- #1

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I am reading Micheal Searcoid's book: "Elements of Abstract Analysis" ... ...

I am currently focused on understanding Chapter 1: Sets ... and in particular Section 1.4 Ordinals ...

I need some help in fully understanding the Corollary to Theorem 1.4.4 ...

Theorem 1.4.4 and its corollary read as follows:

Searcoid gives no proof of Corollary 1.4.5 ...

To prove Corollary 1.4.5 we need to show ##\beta \in \alpha \Longleftrightarrow \beta \subset \alpha## ... ...

Assume that ##\beta \in \alpha## ...

Then by Searcoid's definition of an ordinal (Definition 1.4.1 ... see scanned text below) we have ##\beta \subseteq \alpha## ...

But it is supposed to follow that ##\beta## is a proper subset of ##\alpha## ... !

Is Searcoid assuming that ##\beta \neq \alpha##? ... ... if not how would it follow that \beta \subset \alpha ... ?

Hope someone can help ...

Peter

============================================================================

It may help readers of the above post if the start of the section on ordinals was accessible ... so I am providing that text as follows:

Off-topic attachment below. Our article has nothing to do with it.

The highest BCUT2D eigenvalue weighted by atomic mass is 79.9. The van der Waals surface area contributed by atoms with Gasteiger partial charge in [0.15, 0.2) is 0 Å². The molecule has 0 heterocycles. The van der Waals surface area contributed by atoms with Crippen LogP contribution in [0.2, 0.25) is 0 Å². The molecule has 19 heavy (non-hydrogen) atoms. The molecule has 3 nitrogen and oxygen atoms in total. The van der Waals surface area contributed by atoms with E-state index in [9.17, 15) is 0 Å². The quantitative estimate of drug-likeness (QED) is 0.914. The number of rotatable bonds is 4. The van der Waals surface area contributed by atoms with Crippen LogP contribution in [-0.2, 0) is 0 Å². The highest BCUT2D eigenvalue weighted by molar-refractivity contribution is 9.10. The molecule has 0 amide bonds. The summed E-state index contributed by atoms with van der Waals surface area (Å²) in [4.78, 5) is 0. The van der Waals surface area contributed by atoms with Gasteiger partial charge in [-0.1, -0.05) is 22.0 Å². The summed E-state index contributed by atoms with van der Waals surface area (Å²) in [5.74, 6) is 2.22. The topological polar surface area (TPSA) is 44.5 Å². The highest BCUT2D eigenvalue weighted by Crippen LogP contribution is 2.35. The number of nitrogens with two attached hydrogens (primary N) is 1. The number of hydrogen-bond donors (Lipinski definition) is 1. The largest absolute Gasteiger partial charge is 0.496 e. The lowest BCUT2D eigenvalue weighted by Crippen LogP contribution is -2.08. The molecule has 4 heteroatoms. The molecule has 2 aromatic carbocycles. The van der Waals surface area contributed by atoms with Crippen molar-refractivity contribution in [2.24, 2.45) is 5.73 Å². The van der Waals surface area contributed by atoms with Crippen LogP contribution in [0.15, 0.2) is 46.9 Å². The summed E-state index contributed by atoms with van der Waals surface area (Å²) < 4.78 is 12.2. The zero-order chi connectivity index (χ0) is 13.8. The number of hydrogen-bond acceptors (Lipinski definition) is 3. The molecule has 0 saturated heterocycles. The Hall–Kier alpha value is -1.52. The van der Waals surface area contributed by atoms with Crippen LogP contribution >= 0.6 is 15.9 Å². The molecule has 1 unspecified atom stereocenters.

Hope that helps ...

Peter

I am currently focused on understanding Chapter 1: Sets ... and in particular Section 1.4 Ordinals ...

I need some help in fully understanding the Corollary to Theorem 1.4.4 ...

Theorem 1.4.4 and its corollary read as follows:

Searcoid gives no proof of Corollary 1.4.5 ...

To prove Corollary 1.4.5 we need to show ##\beta \in \alpha \Longleftrightarrow \beta \subset \alpha## ... ...

Assume that ##\beta \in \alpha## ...

Then by Searcoid's definition of an ordinal (Definition 1.4.1 ... see scanned text below) we have ##\beta \subseteq \alpha## ...

But it is supposed to follow that ##\beta## is a proper subset of ##\alpha## ... !

Is Searcoid assuming that ##\beta \neq \alpha##? ... ... if not how would it follow that \beta \subset \alpha ... ?

Hope someone can help ...

Peter

============================================================================

It may help readers of the above post if the start of the section on ordinals was accessible ... so I am providing that text as follows:

Hope that helps ...

Peter